Back in 2015, we were sat across the road planning for Everards Meadows and we had the University of Leicester's Archaeological Services come and explore the site which used to be farming land. They found many objects that suggested there was a farming community on the land and one of these objects has gone on to prove to be quite interesting indeed!
The only one of its kind ever found in Europe, the shield was found south of Leicester on the Everards Meadows site, in what is believed to have been a livestock watering hole.
Following analysis of the construction of the shield by Michael Bamforthat the University of York, it became apparent that the shield had been carefully constructed with wooden laths to stiffen the structure, a wooden edging rim, and a woven boss to protect the wooden handle.
Raed all about the findings on the University of York website.
We were really excited to fund and support such an important find for future generations. The shield has now been conserved by York Archaeological Trust and will be deposited with the British Museum on behalf of Everards.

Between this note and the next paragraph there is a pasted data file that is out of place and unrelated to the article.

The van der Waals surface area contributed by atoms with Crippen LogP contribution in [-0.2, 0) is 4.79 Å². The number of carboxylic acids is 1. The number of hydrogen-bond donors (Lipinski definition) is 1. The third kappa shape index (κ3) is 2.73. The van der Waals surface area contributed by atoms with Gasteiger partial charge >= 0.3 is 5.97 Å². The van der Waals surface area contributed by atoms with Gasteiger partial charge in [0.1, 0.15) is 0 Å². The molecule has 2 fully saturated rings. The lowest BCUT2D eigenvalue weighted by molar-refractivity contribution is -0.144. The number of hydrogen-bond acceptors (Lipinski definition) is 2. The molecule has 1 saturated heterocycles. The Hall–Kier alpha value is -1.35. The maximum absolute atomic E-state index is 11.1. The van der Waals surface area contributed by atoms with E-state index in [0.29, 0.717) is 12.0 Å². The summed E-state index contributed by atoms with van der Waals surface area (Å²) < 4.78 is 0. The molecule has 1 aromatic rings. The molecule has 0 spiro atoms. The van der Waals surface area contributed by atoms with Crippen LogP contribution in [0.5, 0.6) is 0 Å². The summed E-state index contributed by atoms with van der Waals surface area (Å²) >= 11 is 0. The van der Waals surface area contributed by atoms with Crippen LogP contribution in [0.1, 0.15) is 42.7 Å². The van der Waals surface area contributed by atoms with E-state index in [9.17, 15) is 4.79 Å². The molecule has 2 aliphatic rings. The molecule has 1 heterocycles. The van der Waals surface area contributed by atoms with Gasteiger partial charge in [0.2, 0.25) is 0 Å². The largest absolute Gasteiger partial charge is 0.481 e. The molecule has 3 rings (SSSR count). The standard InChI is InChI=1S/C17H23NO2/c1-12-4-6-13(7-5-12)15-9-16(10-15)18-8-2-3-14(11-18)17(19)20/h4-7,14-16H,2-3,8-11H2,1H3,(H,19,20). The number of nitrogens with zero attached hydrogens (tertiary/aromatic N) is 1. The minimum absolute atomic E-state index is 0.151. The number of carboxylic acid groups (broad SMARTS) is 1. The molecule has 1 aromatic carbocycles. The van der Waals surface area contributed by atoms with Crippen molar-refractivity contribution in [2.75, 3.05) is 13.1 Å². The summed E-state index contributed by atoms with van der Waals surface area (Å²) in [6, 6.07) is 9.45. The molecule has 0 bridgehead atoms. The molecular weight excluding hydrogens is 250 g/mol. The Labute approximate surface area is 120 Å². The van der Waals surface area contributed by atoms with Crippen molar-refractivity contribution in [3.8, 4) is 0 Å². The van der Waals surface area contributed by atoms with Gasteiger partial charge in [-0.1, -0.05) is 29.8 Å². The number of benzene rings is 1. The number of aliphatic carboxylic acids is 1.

Dr Julia Farley, Curator of British and European Iron Age Collections at the British Museum, said: “This is an absolutely phenomenal object, one of the most marvellous, internationally important finds that I've encountered in my career.
“Bark and basketry objects were probably commonplace in ancient Britain, but they seldom survive, so to be able to study this shield is a great privilege. It holds a rich store of information about Iron Age society and craft practices.”